VANCOUVER (Reuters) - Canada must do more to build trust with aboriginal communities to win their support for resource projects such as oil pipelines and natural gas terminals, a government report said on Thursday.
“There has not been a constructive dialogue about energy projects. Aboriginal leaders are prepared to engage and Canada will need to address issues on their agenda,” Douglas Eyford, the federal government’s special representative on west coast energy infrastructure, said in the 58-page report.
Eyford was appointed in March to look at ways of boosting energy exports while increasing aboriginal participation in the economy.
Canada has long had poor relations with its million-strong native Indian population, which is largely beset with poverty, poor housing and high unemployment.
Unhappiness is growing and, over the last year, aboriginal bands have blockaded roads and rail lines and barricaded entry to mining and energy projects.
Many aboriginal bands strongly dislike Enbridge Corp’s plans for the Northern Gateway pipeline to take crude from the Alberta tar sands to the Pacific Coast of British Columbia and then on to Asian customers.
Some oppose the pipeline on environmental grounds, while others complain the government has long ignored laws that say they must be consulted on industrial development.
“Canada must take decisive steps to build trust with aboriginal Canadians, to foster their inclusion into the economy, and to advance the reconciliation of aboriginal people and non-aboriginal people,” Eyford said.
Energy projects could provide training, jobs and business opportunities for aboriginal people in Alberta and British Columbia, the report said.
“Historically, aboriginal Canadians have not benefited from natural resource developments in their traditional territories to the same degree as non-aboriginal Canadians,” wrote Eyford, who spent eight months consulting with aboriginal communities.
But while aboriginal leaders were aware of the potential benefits resource development could bring their people, the report found that environmental impact remains a major concern.
“Aboriginal Canadians view themselves as connected to the environment and as its stewards; this is an integral aspect of their culture. The projects, by their nature, create potential hazards in the terrestrial and marine environments,” he wrote.
Speaking at the release of the report in Vancouver, Natural Resources Minister Joe Oliver said the government is listening to First Nation concerns and noted that economic interests would not outweigh safety on resource developments.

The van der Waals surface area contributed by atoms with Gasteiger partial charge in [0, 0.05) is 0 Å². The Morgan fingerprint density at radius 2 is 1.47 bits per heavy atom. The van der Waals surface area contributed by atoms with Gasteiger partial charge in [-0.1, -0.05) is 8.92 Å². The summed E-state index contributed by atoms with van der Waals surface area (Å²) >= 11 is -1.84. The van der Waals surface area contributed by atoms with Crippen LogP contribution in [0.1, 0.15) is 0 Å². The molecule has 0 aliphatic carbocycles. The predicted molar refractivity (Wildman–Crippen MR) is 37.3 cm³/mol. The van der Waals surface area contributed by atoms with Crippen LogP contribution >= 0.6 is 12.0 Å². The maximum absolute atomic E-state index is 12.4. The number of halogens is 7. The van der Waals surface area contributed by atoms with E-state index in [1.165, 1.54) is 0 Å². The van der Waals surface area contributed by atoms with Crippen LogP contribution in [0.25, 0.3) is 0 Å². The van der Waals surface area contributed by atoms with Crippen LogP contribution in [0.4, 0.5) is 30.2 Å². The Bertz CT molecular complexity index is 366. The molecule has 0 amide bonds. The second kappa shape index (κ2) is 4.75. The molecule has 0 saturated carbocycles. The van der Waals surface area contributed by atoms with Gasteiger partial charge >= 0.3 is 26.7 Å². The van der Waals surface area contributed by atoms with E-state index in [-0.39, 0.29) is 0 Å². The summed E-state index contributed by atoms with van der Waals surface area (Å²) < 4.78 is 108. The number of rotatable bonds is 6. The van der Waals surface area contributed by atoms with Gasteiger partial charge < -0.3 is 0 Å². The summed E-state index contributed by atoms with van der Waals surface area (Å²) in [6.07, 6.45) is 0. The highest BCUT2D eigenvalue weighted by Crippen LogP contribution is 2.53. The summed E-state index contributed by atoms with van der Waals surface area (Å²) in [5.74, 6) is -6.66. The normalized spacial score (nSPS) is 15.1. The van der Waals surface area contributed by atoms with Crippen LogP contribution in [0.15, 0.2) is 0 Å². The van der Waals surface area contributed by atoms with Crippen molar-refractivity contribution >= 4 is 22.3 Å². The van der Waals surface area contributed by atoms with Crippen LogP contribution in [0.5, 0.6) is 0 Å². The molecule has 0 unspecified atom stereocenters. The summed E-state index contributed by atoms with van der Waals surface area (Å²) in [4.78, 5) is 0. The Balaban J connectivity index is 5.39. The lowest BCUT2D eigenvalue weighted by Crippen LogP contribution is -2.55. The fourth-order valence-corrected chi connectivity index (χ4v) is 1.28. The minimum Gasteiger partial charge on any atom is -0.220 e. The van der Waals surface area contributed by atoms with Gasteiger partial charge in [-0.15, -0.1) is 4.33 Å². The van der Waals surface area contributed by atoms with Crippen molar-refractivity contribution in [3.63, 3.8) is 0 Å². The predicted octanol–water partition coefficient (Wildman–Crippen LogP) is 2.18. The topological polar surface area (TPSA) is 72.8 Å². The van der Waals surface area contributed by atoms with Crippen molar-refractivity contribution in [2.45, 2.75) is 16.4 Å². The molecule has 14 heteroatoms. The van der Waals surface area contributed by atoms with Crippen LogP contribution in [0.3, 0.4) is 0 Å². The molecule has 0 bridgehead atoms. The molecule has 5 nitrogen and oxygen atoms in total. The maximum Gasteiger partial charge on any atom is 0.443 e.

“We are determined to have world-class standards for the transport of our resources, whether it be by rail, pipeline or tanker,” he said. “We will not approve any projects that are not safe for Canadians and safe for the environment.”
Still, native leaders questioned government willingness to consult with them in a meaningful manner, especially if their views ultimately ran counter to Ottawa’s interests.
“Within this report, there’s some very clear recommendations to empower First Nations to participate and it can’t just simply be a way to corral us toward an answer of ‘yes,'” said Chief Bob Chamberlin of the Union of B.C. Indian Chiefs.
“There’s no sense in going through the process if that’s the only answer they’re going to have ears to listen to.”
At a separate event in Vancouver, members of the Yinka Dene Alliance, an aboriginal group, signed a solidarity accord with unions, environmental groups and a tourism trade association against Enbridge’s Northern Gateway pipeline. Energy regulators are due to rule on the controversial proposal this month.
Kinder Morgan Energy Partners LP has also proposed a new pipeline to carry oil from Alberta to the coast.
Chief Martin Louie of the Nadleh Whut‘en Nation told reporters that transporting crude oil across British Columbia and along its coast is simply too risky.
“The most precious thing on earth is water and that’s what we’re trying to protect,” he said, adding his alliance would take action to stop projects if they go ahead. “In trying to protect the future of our children, anybody would stand in the way of any development and that’s what we’re prepared to do.”
Aboriginal groups worry about the impact a major spill, like the 1989 Exxon Valdez tanker disaster in Alaska, would have on the province’s salmon population and other wildlife.
In an effort to calm fears, the government on Tuesday released a report urging an overhaul of tanker safety plans and said it would address the recommendations ahead of any increase in traffic on Canadian waters.
Reporting by Julie Gordon.; Editing by David Ljunggren, Andre Grenon and Dan Grebler